Agency John Cabot has released a survey that has confirmed a long-standing belief: reinforcing what has long been suspected, web users who are presented with a “not secure” message while seeking to access a website react with great concern. 

The survey of 1,324 internet users found that 64% of respondents would leave a website displaying the “not secure” warning “instantly”, while 46% said that they would not enter their name or provide any financial information to a website bearing such a message.

Other concerns regarding “not secure” warnings include concern over being exposed to a virus (14%), the belief that the message suggested they had arrived on a fake version of the site they had meant to visit (12%), and that the warning meant the content of the site was “fake and not fact checked” (9%), among other concerns.

While the survey also revealed that there is not necessarily a strong existing understanding of what the “not secure” warning means – only 47% of respondents said they “knew roughly what the warning meant”.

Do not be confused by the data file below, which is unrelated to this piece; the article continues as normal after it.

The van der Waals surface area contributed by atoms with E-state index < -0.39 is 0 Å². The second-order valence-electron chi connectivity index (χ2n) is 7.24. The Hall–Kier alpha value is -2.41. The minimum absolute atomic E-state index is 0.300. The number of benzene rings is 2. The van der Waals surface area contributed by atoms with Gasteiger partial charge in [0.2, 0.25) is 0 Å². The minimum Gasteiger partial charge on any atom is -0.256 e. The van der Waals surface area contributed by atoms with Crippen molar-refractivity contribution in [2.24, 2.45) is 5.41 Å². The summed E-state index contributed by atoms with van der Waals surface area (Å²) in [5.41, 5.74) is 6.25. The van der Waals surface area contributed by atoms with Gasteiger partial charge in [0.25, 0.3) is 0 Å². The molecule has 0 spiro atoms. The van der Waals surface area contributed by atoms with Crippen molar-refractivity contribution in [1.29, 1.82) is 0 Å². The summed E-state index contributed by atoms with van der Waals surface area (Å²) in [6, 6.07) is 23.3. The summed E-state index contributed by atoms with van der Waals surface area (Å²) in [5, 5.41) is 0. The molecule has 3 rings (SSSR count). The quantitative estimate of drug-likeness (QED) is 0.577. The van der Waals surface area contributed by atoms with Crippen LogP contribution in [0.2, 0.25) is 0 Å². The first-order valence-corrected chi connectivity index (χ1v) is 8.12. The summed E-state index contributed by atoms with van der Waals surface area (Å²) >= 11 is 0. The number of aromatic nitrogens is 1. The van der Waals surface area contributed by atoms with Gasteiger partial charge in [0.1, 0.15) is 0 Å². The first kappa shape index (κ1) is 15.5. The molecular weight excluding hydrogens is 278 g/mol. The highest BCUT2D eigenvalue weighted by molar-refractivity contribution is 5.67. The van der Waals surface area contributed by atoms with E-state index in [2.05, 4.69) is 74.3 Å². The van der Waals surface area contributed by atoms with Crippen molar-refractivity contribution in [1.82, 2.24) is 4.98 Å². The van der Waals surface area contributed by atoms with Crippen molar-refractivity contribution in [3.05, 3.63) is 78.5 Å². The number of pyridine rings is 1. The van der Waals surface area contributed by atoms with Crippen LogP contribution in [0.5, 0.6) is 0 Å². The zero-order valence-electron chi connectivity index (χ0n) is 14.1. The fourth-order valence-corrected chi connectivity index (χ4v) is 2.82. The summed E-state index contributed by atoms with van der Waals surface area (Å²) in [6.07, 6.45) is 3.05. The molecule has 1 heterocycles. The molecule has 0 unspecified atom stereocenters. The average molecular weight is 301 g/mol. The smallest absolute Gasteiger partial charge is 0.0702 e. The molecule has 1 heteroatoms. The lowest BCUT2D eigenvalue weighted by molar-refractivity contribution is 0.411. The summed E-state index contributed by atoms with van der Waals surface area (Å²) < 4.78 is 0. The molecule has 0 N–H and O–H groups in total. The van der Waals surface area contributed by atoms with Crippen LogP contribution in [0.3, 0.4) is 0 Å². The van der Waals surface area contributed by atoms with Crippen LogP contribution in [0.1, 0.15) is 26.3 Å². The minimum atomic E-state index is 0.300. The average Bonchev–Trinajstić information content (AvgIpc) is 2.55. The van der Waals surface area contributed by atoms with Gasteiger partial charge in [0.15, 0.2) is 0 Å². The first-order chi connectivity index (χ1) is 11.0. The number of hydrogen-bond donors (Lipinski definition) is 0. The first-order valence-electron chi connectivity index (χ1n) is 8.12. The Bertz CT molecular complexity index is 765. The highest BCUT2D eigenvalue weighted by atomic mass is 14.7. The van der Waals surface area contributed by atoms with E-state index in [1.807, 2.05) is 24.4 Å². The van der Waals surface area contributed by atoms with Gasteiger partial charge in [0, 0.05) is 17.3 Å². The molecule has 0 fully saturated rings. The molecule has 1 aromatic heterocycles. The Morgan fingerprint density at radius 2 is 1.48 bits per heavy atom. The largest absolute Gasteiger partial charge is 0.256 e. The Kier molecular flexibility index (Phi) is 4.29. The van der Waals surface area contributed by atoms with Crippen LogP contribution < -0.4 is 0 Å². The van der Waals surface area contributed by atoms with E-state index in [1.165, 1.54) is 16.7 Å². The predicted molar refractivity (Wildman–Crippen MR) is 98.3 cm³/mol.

The survey also made it clear that, even for those who do not necessarily understand a “not secure” warning, they still react and leave the site immediately. 

The survey confirms that, for Agencies and website owners, switching to HTTPS should be of utmost priority. Given that HTTPS has been a ranking signal for close to five years, and Google Chrome now displays warnings regarding non-HTTPS automatically, the need to make the change is all the more acute for sites that have not done so. 

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